How Losing Weight Can Improve Your Quality of Life

  • During the month of March on many of the sites here at HealthCentral, we are talking about “death and dying.”  This might not be our favorite topic but one which is vitally important.  For MyRACentral, I wrote about Engage with Grace and the One Slide Project which encourages people to have a serious discussion with loved ones regarding their personal End-of-Life wishes.  It is important to be able to make some of your own choices when life, or death, is trying to take away options.


    We make choices each and every day.  What to wear, what to eat, when to sleep, what to read, who to talk to, how much to be active, and whether to share any of it online.  I choose to talk about many aspects of my life.  Well, maybe not what I wear so much, but certain personal details of living with chronic illness and being obese, neither of which are a barrel of laughs.

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    I don’t think about dying so much as it relates to my health, but I do think about quality of life.  Often when one lives with multiple sclerosis (MS), the focus turns to quality of life and the maintaining of abilities.  I’ll admit that I hadn’t been putting much focus into either of these things in my own life while I had been experiencing long MS exacerbations in recent years.


    But putting some focus on weight-related issues has surprised me somewhat.  My thoughts turn to “life and living.”  More specifically quality of life.


    If I want to have an improved quality of life, I must address what I put into my body and how I use this body.  Since MS limits the way your body can function in many ways, it is imperative that we maximize our abilities.  There are even ways to relearn (or re-teach our bodies) how to do certain tasks, such as using a hand or walking with confidence.  I’ve undergone physical therapy to do both of these things in recent years.


    I also realize that in order to continue to move my body, I need to have less of it to move.  I must lose weight.  Otherwise the fat, inflammation, and cholesterol (to be discussed next week) will insure that I can no longer do so without risk.


    Keeping track of what I eat, what I weigh, and how I feel is helping me to focus on more important living.  I’ll never run marathons or shout from the rooftops that weight loss and exercise have “saved” my life.  But maybe they might just do that.  Remember that my gynecologist once said that I was slowly killing myself by being overweight ?  I didn’t truly believe her and she certainly didn’t inspire me to do anything about it at the time.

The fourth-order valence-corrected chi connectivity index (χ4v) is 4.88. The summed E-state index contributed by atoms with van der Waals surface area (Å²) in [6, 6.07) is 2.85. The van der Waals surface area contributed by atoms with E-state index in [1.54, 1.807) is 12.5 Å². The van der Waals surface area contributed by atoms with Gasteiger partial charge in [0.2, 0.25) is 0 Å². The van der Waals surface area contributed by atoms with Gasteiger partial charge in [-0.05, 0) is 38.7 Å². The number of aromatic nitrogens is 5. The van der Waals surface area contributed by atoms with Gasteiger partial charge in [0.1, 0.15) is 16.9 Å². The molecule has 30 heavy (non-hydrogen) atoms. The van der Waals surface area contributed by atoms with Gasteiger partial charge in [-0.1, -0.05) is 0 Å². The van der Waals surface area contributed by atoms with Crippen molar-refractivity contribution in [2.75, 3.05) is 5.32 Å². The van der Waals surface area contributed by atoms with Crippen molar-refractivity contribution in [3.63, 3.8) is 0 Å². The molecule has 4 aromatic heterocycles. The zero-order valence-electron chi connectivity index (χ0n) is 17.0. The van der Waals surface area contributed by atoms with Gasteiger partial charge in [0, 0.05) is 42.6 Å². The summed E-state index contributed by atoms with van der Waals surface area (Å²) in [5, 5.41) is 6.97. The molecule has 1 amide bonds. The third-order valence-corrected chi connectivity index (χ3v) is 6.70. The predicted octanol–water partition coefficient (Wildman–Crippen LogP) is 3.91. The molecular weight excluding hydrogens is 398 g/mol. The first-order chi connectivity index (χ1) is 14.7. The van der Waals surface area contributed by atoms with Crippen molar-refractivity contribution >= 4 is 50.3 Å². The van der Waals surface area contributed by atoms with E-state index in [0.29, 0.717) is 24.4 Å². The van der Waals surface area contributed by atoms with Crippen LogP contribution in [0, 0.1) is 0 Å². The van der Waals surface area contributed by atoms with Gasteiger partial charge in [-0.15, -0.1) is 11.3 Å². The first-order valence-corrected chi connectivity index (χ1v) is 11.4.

Certainly though, making these changes are helping to preserving my quality of life.  And that is what is vitally important on this journey we call living.  So far I’ve noticed that I feel better when I eat good foods.  When I eat greasy foods, my stomach feels queasy.  If I eat baked goodies, my fingers swell and it aggravates my RA.  If I skip breakfast, I feel ravenous later in the day and it’s hard to get satiated.  And if I eat at my favorite Indian restaurant, I feel just fine but do tend to weigh more the next day (like today).  Wink


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    Somebody recently reminded me: it’s not about the numbers, it’s about how you feel.  And I feel good.  Perhaps not magically stronger in the legs or more able to clean my house in a single day.  But feeling better about myself.  Now that the weather has improved and the sunshine is calling for company, I plan to get outside more often.  Talk a walk down the street, sit on the deck and listen to the birds, soak up some vitamin D from the sun.  Come out of hibernation and join the world.  Enjoy life.


    What does facing weight loss issues and exercise make you focus on?  Has it made any difference in your day-to-day life?  How does your body feel?  How does your mind feel?



    March 7, 2010
    Weight:  261.9 lbs
    BP:  124/80
    Pulse:  64


    Lisa Emrich is author of the blog Brass and Ivory: Life with MS and RA and founder of the Carnival of MS Bloggers.

Published On: March 11, 2010